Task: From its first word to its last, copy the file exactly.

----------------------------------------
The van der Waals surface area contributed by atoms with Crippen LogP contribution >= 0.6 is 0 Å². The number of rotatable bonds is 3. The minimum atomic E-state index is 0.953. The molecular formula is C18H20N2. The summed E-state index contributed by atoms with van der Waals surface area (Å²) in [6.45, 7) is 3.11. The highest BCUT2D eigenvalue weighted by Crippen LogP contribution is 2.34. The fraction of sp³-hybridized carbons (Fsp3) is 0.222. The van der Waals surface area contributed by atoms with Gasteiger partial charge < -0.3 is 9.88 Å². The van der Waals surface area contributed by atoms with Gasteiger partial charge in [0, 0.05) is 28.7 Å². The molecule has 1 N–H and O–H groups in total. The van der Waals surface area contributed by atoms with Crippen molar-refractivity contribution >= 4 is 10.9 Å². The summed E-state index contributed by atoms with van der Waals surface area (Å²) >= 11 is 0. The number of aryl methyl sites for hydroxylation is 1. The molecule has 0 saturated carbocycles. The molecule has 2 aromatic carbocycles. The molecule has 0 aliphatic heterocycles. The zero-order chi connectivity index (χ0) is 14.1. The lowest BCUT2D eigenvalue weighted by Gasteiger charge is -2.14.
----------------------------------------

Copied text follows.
The van der Waals surface area contributed by atoms with Crippen LogP contribution >= 0.6 is 0 Å². The number of rotatable bonds is 3. The minimum atomic E-state index is 0.953. The molecular formula is C18H20N2. The summed E-state index contributed by atoms with van der Waals surface area (Å²) in [6.45, 7) is 3.11. The highest BCUT2D eigenvalue weighted by Crippen LogP contribution is 2.34. The fraction of sp³-hybridized carbons (Fsp3) is 0.222. The van der Waals surface area contributed by atoms with Gasteiger partial charge < -0.3 is 9.88 Å². The van der Waals surface area contributed by atoms with Gasteiger partial charge in [0, 0.05) is 28.7 Å². The molecule has 1 N–H and O–H groups in total. The van der Waals surface area contributed by atoms with Crippen molar-refractivity contribution >= 4 is 10.9 Å². The summed E-state index contributed by atoms with van der Waals surface area (Å²) >= 11 is 0. The number of aryl methyl sites for hydroxylation is 1. The molecule has 0 saturated carbocycles. The molecule has 2 aromatic carbocycles. The molecule has 0 aliphatic heterocycles. The zero-order chi connectivity index (χ0) is 14.1. The lowest BCUT2D eigenvalue weighted by Gasteiger charge is -2.14.